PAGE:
Wow. Our experiment is off to a great start—let's see if we can finish it off sooner than expected.
We hear a lot about the gender imbalance in the sciences. Now scientists have looked at one reason women might be disinclined to join the profession: gender bias. A new study from researchers at Yale University analyzed how professors treated candidates for a lab manager position, using applications that were identical in every way except the name on the top of the form. Here's what they found:
Faculty participants rated the male applicant as signiﬁcantly more competent and hireable than the (identical) female applicant. These participants also selected a higher starting salary and offered more career mentoring to the male applicant.
The study, published this month in the Proceedings of the National Academy of Sciences (PNAS), focused on professors in biology, chemistry, and physics, three hard sciences where men typically outnumber women. The researchers found that, based on these fake candidates, professors preferred those with male names—and offered them a starting salary that averaged $4,000 higher than the candidate with female names.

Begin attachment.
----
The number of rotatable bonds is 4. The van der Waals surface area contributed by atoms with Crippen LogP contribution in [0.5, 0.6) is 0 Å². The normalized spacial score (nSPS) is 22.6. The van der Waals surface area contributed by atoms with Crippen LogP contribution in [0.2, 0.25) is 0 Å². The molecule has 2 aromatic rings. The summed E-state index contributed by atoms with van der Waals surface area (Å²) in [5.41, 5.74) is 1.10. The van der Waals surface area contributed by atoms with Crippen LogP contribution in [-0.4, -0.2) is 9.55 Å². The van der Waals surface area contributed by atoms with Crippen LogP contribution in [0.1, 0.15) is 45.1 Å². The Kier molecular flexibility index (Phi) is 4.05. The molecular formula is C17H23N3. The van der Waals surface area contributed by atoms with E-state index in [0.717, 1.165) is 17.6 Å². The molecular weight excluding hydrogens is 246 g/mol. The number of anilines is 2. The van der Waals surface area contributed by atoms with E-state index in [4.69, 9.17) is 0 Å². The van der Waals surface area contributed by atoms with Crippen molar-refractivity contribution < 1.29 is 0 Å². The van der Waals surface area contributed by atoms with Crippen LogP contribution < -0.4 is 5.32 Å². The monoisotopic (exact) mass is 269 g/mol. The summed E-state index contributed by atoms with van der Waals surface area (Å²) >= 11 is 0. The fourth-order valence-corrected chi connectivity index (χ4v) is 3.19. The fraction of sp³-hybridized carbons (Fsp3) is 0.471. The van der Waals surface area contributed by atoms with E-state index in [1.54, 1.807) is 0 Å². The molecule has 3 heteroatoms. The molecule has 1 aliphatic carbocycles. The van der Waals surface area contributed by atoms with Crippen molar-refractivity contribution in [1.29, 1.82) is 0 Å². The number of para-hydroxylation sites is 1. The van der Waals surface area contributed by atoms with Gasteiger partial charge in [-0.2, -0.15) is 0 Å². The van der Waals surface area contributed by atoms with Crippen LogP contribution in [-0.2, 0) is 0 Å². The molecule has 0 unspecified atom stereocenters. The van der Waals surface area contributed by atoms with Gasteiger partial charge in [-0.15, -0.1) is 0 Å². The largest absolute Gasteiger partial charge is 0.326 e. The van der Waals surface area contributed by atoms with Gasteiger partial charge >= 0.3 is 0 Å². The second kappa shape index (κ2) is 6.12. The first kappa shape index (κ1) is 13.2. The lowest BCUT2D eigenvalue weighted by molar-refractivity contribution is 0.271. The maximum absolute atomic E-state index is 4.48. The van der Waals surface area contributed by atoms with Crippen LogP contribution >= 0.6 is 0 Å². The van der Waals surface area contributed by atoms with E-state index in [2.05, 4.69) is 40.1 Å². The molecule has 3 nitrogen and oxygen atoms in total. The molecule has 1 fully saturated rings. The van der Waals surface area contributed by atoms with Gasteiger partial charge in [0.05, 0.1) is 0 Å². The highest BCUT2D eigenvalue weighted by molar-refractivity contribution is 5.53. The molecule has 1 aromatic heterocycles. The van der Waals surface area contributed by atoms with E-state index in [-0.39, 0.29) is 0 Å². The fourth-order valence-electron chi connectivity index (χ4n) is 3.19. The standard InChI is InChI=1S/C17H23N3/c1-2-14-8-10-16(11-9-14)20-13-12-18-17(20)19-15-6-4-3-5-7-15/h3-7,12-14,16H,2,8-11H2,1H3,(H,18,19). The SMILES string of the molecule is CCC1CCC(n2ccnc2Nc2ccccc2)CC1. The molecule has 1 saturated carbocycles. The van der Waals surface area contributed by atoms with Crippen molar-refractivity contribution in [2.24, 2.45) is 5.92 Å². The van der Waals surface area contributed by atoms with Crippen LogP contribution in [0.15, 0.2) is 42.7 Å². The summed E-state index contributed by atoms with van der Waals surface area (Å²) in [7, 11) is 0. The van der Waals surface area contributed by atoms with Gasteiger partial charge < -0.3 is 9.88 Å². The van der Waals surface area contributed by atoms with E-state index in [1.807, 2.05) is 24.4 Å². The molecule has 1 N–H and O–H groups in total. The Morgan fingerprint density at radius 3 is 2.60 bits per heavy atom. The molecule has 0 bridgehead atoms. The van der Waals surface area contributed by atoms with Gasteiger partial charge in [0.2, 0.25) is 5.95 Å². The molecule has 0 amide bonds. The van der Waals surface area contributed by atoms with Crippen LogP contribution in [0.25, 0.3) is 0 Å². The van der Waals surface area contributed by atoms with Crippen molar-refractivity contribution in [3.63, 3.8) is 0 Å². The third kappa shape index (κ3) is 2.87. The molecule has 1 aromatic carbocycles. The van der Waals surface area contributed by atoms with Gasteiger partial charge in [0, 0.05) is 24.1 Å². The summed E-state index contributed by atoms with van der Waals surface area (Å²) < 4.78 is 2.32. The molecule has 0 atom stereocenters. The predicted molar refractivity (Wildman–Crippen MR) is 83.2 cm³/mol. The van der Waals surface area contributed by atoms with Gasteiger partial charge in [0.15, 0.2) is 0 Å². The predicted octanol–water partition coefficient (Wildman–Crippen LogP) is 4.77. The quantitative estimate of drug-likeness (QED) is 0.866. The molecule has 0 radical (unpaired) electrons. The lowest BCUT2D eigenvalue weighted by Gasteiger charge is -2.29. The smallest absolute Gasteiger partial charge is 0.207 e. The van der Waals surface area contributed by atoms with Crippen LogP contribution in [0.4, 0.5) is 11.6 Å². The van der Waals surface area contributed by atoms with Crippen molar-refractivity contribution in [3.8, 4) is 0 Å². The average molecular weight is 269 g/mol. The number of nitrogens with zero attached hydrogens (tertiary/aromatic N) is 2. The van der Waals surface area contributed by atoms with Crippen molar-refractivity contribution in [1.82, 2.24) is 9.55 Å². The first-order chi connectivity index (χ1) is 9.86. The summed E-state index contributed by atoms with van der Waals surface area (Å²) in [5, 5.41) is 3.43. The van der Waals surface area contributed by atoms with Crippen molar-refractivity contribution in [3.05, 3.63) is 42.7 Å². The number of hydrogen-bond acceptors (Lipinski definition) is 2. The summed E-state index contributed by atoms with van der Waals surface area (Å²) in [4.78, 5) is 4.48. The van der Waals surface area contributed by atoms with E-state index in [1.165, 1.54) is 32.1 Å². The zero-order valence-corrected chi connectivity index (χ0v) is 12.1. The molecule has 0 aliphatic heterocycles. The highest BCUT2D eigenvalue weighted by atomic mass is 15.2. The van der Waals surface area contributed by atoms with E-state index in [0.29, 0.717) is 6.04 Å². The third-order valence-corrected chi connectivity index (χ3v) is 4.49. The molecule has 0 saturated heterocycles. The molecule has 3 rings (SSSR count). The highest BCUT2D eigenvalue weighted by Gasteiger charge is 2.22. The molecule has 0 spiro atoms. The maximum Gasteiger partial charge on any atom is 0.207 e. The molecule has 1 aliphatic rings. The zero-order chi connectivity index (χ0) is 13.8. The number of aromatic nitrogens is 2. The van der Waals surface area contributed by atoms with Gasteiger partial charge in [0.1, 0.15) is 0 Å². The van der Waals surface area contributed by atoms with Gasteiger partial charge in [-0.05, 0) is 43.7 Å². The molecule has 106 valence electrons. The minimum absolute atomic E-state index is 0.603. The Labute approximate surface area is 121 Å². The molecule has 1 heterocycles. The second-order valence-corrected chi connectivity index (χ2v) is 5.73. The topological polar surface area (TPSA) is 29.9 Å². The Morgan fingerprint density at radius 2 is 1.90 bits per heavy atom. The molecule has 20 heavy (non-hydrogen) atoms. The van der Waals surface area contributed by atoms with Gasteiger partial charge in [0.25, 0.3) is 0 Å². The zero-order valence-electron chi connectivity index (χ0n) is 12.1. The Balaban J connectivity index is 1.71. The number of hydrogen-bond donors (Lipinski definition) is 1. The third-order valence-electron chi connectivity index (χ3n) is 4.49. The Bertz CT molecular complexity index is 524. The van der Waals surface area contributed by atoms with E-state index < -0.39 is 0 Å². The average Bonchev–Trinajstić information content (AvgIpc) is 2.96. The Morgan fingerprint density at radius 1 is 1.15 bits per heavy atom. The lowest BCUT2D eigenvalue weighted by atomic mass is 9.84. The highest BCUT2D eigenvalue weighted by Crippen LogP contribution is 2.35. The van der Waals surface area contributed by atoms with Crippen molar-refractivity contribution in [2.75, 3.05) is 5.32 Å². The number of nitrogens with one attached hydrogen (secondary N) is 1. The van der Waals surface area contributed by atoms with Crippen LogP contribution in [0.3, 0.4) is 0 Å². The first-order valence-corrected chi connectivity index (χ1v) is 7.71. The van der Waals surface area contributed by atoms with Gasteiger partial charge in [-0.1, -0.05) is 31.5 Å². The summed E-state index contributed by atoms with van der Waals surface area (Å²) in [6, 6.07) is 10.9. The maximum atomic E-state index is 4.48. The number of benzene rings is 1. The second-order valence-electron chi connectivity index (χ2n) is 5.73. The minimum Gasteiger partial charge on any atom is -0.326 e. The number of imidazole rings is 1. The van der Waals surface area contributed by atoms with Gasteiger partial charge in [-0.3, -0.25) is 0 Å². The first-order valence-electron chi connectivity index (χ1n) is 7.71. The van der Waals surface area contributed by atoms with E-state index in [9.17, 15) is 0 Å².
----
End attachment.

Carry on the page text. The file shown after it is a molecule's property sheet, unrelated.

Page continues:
But here's what's perhaps the most interesting part of the study:
It is noteworthy that female faculty members were just as likely as their male colleagues to favor the male student. The fact that faculty members’ bias was independent of their gender, scientiﬁc discipline, age, and tenure status suggests that it is likely unintentional, generated from widespread cultural stereotypes rather than a conscious intention to harm women.
This suggests that the answer isn't necessarily just getting more women into the profession—and, more specifically, into academic jobs. Instead, it suggests that more needs to be done overall to change the impression of women as less-qualified simply by virtue of being women. Certainly, getting more women into the profession would go a long way toward addressing the bias, but it might not be the only remedy necessary.
This reminds me of an excellent piece in the Wall Street Journal from 2006, in which transgender scientists described their experiences working in the field first as a woman, and then later as a man after they transitioned. Neurobiologist Ben Barres talked about how much more accepted and praised his research was when he presented it as a man, rather than as Barbara Barres. As a woman, Barres was often rejected for positions that she was just as, if not more, qualified for than male colleagues.